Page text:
The news that Capita have been overcharging the government, while underpaying the businesses they employ, will not surprise many people, and certainly not the readers of Private Eye. Capita, like the other great government outsourcing giants SERCO and G4S, has a long, long history of what can only be described as shoddy workmanship and abysmal failure to provide any kind of quality service. It’s been that way ever since the company emerged in the 1990s. The company has featured so regularly in Private Eye’s pages that they’ve even given it a nickname: ‘Crapita’.

As for the big corporations driving the small businesses into bankruptcy by not paying them on time, that’s was also a huge scandal back in the 1990s when John Major was Prime Minister. It was another part of Tory sleaze. And nothing appears to have been done about that, either. Indeed, I’ve got a feeling that one Tory businessman tried to defend or excuse it, saying that it was how he’d managed to build up his business.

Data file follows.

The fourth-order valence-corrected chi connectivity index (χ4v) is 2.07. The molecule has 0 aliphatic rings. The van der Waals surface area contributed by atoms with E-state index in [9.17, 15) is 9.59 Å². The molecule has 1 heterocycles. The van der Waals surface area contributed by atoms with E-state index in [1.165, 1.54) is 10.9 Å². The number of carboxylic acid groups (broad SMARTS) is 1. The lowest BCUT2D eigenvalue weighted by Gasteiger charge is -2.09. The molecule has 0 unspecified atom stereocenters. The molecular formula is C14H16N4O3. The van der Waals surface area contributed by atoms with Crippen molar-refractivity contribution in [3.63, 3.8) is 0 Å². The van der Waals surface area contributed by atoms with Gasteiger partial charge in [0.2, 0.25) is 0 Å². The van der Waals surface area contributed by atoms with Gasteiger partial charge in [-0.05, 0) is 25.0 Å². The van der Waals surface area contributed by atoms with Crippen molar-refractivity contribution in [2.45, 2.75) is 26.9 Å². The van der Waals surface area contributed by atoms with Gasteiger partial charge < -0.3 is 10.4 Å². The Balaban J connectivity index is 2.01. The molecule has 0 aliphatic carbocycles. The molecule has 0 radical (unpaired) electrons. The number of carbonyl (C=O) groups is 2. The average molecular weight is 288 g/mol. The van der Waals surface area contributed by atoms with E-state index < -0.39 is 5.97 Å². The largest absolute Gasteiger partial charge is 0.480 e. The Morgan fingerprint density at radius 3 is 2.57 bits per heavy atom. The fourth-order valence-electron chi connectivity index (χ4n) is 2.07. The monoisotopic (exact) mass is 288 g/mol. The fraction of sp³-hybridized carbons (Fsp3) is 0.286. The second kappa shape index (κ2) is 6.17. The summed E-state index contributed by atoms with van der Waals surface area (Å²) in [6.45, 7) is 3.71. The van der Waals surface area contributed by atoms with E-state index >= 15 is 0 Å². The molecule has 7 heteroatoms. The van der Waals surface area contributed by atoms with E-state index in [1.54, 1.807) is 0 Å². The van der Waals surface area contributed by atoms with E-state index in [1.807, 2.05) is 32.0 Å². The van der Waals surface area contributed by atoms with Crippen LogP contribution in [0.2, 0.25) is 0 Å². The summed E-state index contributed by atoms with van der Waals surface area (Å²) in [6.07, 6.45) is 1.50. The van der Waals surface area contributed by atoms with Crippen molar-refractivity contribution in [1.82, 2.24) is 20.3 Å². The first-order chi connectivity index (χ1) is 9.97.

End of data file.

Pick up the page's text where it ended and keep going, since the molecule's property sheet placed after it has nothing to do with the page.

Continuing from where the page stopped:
So, it’s basically the Tories being Tories: ignore the plight of the ‘little people’, and let big business get away with fraud and short changing the rest.

Mike’s article can be read at: http://voxpoliticalonline.com/2015/02/11/capita-another-nail-in-the-coffin-of-government-outsourcing/.